Alvin's standard greeting is, "What do you know that I don't?" The answer is nothing—at least not for long. But he's surrounded by worthy foils. Ruth Donnelly is both tart and peppery as Alvin's harried secretary ("You want to see Mr. Roberts? Oh, you want to sue Mr. Roberts. The line forms on the left.") Allen Jenkins, who keeps saying he's from Chicago even though his Brooklyn accent could be cut with a steak knife, plays a mug sent by his gangster boss to threaten Roberts. In a mind-blowing scene, Alvin terrifies the tough guy with a graphic, horrifying description of death in the electric chair. Tracy plays this monologue with unholy gusto; if you're not opposed to the death penalty, you will be after this. There's a funny scene in which Jenkins has to pass time with Alvin's sweet, clueless mother, who is continually thwarted in her desire to listen to the Bunny Harmon Hour on the radio. The usual suspects fill out the cast, those character actors whose very predictability is their glory: Ned Sparks the perennial gloomy pickle-puss; Frank McHugh the perennial hapless nebbish; Jack La Rue the perennial menacing hoodlum. Director Roy Del Ruth (who also helmed the wildly entertaining BLONDE CRAZY) keeps BLESSED EVENT going like a popcorn-maker; the sly, outrageous zingers just keep coming.

Lee Tracy's career never recovered after he was fired from MGM for a drunken indiscretion committed in Mexico. But I doubt he could have lasted long as a star after the Code anyway, since his films are gleefully amoral, frequently demonstrating that crime—or at least lying, cheating and riding roughshod over other people's feelings—pays. Every Lee Tracy vehicle contains a moment when he realizes he's gone too far, usually when the girl he fancies bursts into tears and tells him off. (Here he crosses the line in a big way when he betrays a desperate young woman who begs him not to reveal her pregnancy.) He looks suddenly abashed, protesting, "Gee, if I'd known you felt that way…I'd give anything not to have done that…Baby, sugar, listen…!" But two second later he's back to his old scheming ways. A reformed Lee Tracy would be like Fred Astaire with arthritis. Not that he isn't a good guy deep down…well, maybe. He has charm, anyway: an impish grin and twinkly eyes and boyish blond hair, like Tom Sawyer crossed with a Tammany Hall fixer. His reactions to sentimentality—to Dick Powell's cloying tenor or Franchot Tone in BOMBSHELL telling Jean Harlow he'd like to run barefoot through her hair—are delicious. He's salt and vinegar, no sweetening. In BLESSED EVENT Alvin has a fit when an editorial calls him the "nadir" of American journalism. Lee Tracy, on the other hand, represents is the zenith of the American newspaper movie.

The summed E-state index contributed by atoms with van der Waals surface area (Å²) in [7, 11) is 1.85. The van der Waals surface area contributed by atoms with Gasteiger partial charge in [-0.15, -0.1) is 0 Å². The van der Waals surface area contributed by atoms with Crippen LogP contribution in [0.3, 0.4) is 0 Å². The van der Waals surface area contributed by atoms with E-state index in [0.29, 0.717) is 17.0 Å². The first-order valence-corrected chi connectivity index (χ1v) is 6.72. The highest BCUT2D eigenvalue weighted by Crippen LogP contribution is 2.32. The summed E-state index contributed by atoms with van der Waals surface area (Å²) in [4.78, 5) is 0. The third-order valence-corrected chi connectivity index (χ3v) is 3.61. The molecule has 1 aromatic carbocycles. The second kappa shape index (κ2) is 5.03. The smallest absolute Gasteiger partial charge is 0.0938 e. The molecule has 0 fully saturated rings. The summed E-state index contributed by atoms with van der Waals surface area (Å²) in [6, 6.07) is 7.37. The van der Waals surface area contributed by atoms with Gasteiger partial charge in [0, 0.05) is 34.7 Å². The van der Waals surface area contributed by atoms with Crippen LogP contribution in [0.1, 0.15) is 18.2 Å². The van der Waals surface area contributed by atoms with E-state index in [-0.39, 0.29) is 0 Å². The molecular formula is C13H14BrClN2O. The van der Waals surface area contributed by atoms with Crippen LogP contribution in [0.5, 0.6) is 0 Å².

25 of 26 people found this review helpful.  Was this review helpful to you?

Message Boards

Discuss Blessed Event (1932) on the IMDb message boards »

Contribute to This Page

Create a character page for: